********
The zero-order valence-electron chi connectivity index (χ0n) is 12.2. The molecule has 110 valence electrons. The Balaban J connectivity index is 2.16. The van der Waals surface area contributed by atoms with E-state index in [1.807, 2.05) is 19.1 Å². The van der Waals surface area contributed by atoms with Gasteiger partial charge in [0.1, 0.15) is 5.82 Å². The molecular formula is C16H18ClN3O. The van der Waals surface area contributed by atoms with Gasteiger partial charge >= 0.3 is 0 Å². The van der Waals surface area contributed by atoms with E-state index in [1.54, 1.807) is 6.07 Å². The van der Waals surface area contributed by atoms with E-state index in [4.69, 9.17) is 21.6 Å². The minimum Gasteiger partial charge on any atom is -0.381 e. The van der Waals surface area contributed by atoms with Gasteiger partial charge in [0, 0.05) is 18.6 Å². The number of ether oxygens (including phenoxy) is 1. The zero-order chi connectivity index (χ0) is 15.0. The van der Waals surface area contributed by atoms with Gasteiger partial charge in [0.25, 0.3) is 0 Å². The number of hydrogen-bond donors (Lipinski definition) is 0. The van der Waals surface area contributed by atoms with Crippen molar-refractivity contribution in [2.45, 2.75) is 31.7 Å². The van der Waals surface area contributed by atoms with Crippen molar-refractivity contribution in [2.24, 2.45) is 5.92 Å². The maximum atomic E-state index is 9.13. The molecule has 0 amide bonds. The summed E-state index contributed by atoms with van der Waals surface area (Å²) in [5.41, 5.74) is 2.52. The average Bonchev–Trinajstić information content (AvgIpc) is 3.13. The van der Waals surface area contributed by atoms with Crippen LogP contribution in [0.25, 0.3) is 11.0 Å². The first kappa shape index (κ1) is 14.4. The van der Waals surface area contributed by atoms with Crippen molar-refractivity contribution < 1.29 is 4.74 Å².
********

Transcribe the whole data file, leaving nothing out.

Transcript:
The zero-order valence-electron chi connectivity index (χ0n) is 12.2. The molecule has 110 valence electrons. The Balaban J connectivity index is 2.16. The van der Waals surface area contributed by atoms with E-state index in [1.807, 2.05) is 19.1 Å². The van der Waals surface area contributed by atoms with Gasteiger partial charge in [0.1, 0.15) is 5.82 Å². The molecular formula is C16H18ClN3O. The van der Waals surface area contributed by atoms with Gasteiger partial charge >= 0.3 is 0 Å². The van der Waals surface area contributed by atoms with E-state index in [1.54, 1.807) is 6.07 Å². The van der Waals surface area contributed by atoms with E-state index in [4.69, 9.17) is 21.6 Å². The minimum Gasteiger partial charge on any atom is -0.381 e. The van der Waals surface area contributed by atoms with Gasteiger partial charge in [0, 0.05) is 18.6 Å². The number of ether oxygens (including phenoxy) is 1. The zero-order chi connectivity index (χ0) is 15.0. The van der Waals surface area contributed by atoms with Gasteiger partial charge in [0.25, 0.3) is 0 Å². The number of hydrogen-bond donors (Lipinski definition) is 0. The van der Waals surface area contributed by atoms with Crippen molar-refractivity contribution in [2.45, 2.75) is 31.7 Å². The van der Waals surface area contributed by atoms with Crippen molar-refractivity contribution in [2.24, 2.45) is 5.92 Å². The maximum atomic E-state index is 9.13. The molecule has 0 amide bonds. The summed E-state index contributed by atoms with van der Waals surface area (Å²) in [5.41, 5.74) is 2.52. The average Bonchev–Trinajstić information content (AvgIpc) is 3.13. The van der Waals surface area contributed by atoms with Crippen LogP contribution in [0.25, 0.3) is 11.0 Å². The first kappa shape index (κ1) is 14.4. The van der Waals surface area contributed by atoms with Crippen molar-refractivity contribution < 1.29 is 4.74 Å².